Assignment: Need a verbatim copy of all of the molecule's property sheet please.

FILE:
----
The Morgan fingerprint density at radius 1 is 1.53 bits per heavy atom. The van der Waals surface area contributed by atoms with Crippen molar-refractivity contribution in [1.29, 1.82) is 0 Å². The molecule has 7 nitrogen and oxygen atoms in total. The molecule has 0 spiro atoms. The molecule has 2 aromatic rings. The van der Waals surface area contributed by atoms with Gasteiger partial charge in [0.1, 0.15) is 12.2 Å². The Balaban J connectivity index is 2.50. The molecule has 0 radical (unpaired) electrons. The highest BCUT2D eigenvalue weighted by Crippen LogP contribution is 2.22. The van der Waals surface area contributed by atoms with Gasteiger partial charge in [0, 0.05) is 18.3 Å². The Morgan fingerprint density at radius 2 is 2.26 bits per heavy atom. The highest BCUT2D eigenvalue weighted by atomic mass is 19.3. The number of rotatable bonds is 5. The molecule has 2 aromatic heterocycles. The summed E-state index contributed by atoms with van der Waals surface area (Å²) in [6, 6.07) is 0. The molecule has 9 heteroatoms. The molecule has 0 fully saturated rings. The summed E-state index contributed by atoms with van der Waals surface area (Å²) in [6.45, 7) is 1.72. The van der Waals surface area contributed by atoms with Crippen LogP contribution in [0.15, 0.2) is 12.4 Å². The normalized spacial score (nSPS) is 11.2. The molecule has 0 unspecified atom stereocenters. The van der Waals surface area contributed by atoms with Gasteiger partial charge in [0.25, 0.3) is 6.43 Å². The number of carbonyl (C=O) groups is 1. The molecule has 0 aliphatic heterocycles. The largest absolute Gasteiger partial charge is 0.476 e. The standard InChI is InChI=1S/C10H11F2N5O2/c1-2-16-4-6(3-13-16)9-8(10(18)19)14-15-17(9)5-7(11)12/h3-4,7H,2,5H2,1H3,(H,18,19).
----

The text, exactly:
The Morgan fingerprint density at radius 1 is 1.53 bits per heavy atom. The van der Waals surface area contributed by atoms with Crippen molar-refractivity contribution in [1.29, 1.82) is 0 Å². The molecule has 7 nitrogen and oxygen atoms in total. The molecule has 0 spiro atoms. The molecule has 2 aromatic rings. The van der Waals surface area contributed by atoms with Gasteiger partial charge in [0.1, 0.15) is 12.2 Å². The Balaban J connectivity index is 2.50. The molecule has 0 radical (unpaired) electrons. The highest BCUT2D eigenvalue weighted by Crippen LogP contribution is 2.22. The van der Waals surface area contributed by atoms with Gasteiger partial charge in [0, 0.05) is 18.3 Å². The Morgan fingerprint density at radius 2 is 2.26 bits per heavy atom. The highest BCUT2D eigenvalue weighted by atomic mass is 19.3. The number of rotatable bonds is 5. The molecule has 2 aromatic heterocycles. The summed E-state index contributed by atoms with van der Waals surface area (Å²) in [6, 6.07) is 0. The molecule has 9 heteroatoms. The molecule has 0 fully saturated rings. The summed E-state index contributed by atoms with van der Waals surface area (Å²) in [6.45, 7) is 1.72. The van der Waals surface area contributed by atoms with Crippen LogP contribution in [0.15, 0.2) is 12.4 Å². The normalized spacial score (nSPS) is 11.2. The molecule has 0 unspecified atom stereocenters. The van der Waals surface area contributed by atoms with Gasteiger partial charge in [0.25, 0.3) is 6.43 Å². The number of carbonyl (C=O) groups is 1. The molecule has 0 aliphatic heterocycles. The largest absolute Gasteiger partial charge is 0.476 e. The standard InChI is InChI=1S/C10H11F2N5O2/c1-2-16-4-6(3-13-16)9-8(10(18)19)14-15-17(9)5-7(11)12/h3-4,7H,2,5H2,1H3,(H,18,19).